I would use technology, or more technology, in the classroom if . . .

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Tiffany (not verified)

If the "glitches" didn't

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If the "glitches" didn't take up so much teaching time. Glitches: computers freezing, bumped off internet, not enough memory, not the right downloads...... Give me a break!
Joan K (not verified)

Teachers would use

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Teachers would use technology regularly and freely if equipment were permanently set up in the classrooms. In our building, many devices that would make technology palatable to use, such as projectors and white boards, need to be ordered ahead and then set up before a class to use it. If projectors were ceiling mounted and connected to computers at all times, or if Smart Boards were in every room and already calibrated and cabled up, it would make a big difference in the ease with which teachers would use it.
Julie Effertz (not verified)

Sure, I'd love to use a TON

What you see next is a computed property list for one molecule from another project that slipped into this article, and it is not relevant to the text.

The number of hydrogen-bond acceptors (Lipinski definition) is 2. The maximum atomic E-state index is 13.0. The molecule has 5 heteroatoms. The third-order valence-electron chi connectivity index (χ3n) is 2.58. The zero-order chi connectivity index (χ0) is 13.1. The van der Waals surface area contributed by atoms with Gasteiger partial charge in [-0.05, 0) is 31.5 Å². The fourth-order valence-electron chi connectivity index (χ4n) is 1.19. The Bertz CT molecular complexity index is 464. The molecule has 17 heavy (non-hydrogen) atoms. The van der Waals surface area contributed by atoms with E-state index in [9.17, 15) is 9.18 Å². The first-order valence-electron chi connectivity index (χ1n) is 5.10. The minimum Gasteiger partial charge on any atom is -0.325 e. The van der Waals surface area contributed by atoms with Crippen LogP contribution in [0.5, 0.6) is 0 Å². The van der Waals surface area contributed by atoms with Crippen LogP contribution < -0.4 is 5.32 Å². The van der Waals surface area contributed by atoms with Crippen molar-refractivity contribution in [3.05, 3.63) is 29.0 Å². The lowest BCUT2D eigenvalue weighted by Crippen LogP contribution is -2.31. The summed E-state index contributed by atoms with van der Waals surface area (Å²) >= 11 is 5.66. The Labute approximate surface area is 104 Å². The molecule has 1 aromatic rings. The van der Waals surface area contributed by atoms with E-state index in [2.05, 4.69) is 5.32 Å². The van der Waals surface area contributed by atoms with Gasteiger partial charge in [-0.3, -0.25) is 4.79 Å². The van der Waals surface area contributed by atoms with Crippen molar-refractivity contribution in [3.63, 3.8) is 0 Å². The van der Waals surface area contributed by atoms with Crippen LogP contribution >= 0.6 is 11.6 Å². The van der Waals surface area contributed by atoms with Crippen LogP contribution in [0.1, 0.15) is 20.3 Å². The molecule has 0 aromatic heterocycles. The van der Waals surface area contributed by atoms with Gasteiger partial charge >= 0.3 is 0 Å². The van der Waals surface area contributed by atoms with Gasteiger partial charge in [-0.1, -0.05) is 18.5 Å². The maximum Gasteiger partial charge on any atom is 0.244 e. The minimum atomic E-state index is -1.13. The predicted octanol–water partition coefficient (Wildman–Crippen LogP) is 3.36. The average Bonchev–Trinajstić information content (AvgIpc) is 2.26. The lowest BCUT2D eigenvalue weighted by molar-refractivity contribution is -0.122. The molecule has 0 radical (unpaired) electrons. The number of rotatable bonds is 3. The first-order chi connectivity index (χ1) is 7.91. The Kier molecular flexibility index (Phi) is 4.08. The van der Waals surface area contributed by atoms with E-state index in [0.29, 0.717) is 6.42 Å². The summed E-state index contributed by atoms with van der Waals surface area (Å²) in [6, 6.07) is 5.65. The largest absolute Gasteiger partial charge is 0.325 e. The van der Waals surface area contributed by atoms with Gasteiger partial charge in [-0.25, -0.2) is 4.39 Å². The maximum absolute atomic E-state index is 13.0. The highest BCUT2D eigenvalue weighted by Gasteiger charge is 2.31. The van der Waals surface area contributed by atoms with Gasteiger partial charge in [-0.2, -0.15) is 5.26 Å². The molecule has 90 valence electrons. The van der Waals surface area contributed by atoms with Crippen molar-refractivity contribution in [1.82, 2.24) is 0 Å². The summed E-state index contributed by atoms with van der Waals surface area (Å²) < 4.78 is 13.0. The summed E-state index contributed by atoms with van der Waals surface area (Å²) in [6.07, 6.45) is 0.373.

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Sure, I'd love to use a TON more technology....if I could just get my hands on some equipment! Teaching at a small, urban public school of about 300 (and yes, that's tiny in our school district), the funding just isn't there. For example, this year, I have a science class of 35 students, and 2 working microscopes. So how can I teach cellular biology? The solution is simple...just use a computer to project what cells look like under a microscope. The problem? NO projector...and no decent laptop to use with a projector if I had one. A smartboard? Would love one of those too...but begging for the past 3 years hasn't worked. I'm working on my master's degree right now and the university has all these amazing document cameras that work like an overhead projector but project anything...what I wouldn't do for one of those! Before you say it, I've looked for grants. There are 'programs' available by manufacturers that offer discounts for technology for classrooms...but even at 50% off, I can't get my hands on the 50% that I have to pay! As for other grants the problem is most grants want some amazing, revolutionary educational project...I don't need funding for a project...I need funding for just some basic equipment! Heck...I'm still trying to find a way to get a class set of goggles for my science lab! Although I'm in a major metropolitan school district (about 100K students), the funding just doesn't seem to ever filter down to the classrooms. With so many teachers techologically-phobic, you'd think the ones that weren't would be able to get their hands on the technology they're willing to use. Well, it's a nice dream anyway (sigh). So I'll just keep looking for grants...and playing the lottery.